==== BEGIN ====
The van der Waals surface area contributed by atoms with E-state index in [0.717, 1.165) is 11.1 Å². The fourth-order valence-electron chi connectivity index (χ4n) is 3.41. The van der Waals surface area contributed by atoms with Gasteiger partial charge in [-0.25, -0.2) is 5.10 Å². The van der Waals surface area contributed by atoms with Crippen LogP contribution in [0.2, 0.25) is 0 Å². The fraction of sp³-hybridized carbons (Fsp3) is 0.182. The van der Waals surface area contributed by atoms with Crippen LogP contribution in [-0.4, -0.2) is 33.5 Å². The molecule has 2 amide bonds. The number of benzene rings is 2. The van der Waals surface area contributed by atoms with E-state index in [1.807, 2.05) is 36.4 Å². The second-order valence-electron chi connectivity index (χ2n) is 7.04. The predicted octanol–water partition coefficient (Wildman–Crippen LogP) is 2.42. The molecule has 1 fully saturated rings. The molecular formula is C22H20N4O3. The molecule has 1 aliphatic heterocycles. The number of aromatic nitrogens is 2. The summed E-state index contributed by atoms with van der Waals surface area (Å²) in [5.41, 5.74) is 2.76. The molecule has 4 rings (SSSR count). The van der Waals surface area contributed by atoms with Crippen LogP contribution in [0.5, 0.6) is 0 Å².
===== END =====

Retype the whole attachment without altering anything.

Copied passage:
The van der Waals surface area contributed by atoms with E-state index in [0.717, 1.165) is 11.1 Å². The fourth-order valence-electron chi connectivity index (χ4n) is 3.41. The van der Waals surface area contributed by atoms with Gasteiger partial charge in [-0.25, -0.2) is 5.10 Å². The van der Waals surface area contributed by atoms with Crippen LogP contribution in [0.2, 0.25) is 0 Å². The fraction of sp³-hybridized carbons (Fsp3) is 0.182. The van der Waals surface area contributed by atoms with Crippen LogP contribution in [-0.4, -0.2) is 33.5 Å². The molecule has 2 amide bonds. The number of benzene rings is 2. The van der Waals surface area contributed by atoms with E-state index in [1.807, 2.05) is 36.4 Å². The second-order valence-electron chi connectivity index (χ2n) is 7.04. The predicted octanol–water partition coefficient (Wildman–Crippen LogP) is 2.42. The molecule has 1 fully saturated rings. The molecular formula is C22H20N4O3. The molecule has 1 aliphatic heterocycles. The number of aromatic nitrogens is 2. The summed E-state index contributed by atoms with van der Waals surface area (Å²) in [5.41, 5.74) is 2.76. The molecule has 4 rings (SSSR count). The van der Waals surface area contributed by atoms with Crippen LogP contribution in [0.5, 0.6) is 0 Å².